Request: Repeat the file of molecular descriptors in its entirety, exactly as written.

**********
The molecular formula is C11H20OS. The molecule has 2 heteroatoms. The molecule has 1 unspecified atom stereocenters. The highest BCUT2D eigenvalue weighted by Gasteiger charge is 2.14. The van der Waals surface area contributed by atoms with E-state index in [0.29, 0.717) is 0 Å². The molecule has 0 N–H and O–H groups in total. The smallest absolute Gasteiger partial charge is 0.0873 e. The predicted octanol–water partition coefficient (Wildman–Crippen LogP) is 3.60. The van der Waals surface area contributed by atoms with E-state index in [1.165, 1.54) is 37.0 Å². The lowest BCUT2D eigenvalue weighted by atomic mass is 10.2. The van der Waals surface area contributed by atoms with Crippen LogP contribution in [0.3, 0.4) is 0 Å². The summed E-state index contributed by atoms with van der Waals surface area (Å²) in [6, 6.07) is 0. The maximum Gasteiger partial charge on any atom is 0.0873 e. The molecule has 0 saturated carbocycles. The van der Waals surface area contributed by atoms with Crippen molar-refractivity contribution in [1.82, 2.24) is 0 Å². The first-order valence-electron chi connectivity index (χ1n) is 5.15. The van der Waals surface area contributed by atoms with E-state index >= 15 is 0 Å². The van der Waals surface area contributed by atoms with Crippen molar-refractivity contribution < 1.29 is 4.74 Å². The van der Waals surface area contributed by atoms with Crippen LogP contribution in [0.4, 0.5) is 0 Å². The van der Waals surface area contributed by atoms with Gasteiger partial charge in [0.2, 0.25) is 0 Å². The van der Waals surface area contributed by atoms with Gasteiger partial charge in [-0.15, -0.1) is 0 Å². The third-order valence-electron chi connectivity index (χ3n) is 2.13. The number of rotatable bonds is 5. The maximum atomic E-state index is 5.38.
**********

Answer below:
The molecular formula is C11H20OS. The molecule has 2 heteroatoms. The molecule has 1 unspecified atom stereocenters. The highest BCUT2D eigenvalue weighted by Gasteiger charge is 2.14. The van der Waals surface area contributed by atoms with E-state index in [0.29, 0.717) is 0 Å². The molecule has 0 N–H and O–H groups in total. The smallest absolute Gasteiger partial charge is 0.0873 e. The predicted octanol–water partition coefficient (Wildman–Crippen LogP) is 3.60. The van der Waals surface area contributed by atoms with E-state index in [1.165, 1.54) is 37.0 Å². The lowest BCUT2D eigenvalue weighted by atomic mass is 10.2. The van der Waals surface area contributed by atoms with Crippen LogP contribution in [0.3, 0.4) is 0 Å². The summed E-state index contributed by atoms with van der Waals surface area (Å²) in [6, 6.07) is 0. The maximum Gasteiger partial charge on any atom is 0.0873 e. The molecule has 0 saturated carbocycles. The van der Waals surface area contributed by atoms with Crippen molar-refractivity contribution in [1.82, 2.24) is 0 Å². The first-order valence-electron chi connectivity index (χ1n) is 5.15. The van der Waals surface area contributed by atoms with E-state index >= 15 is 0 Å². The van der Waals surface area contributed by atoms with Crippen molar-refractivity contribution < 1.29 is 4.74 Å². The van der Waals surface area contributed by atoms with Crippen LogP contribution in [0.4, 0.5) is 0 Å². The van der Waals surface area contributed by atoms with Gasteiger partial charge in [0.2, 0.25) is 0 Å². The van der Waals surface area contributed by atoms with Gasteiger partial charge in [-0.15, -0.1) is 0 Å². The third-order valence-electron chi connectivity index (χ3n) is 2.13. The number of rotatable bonds is 5. The maximum atomic E-state index is 5.38.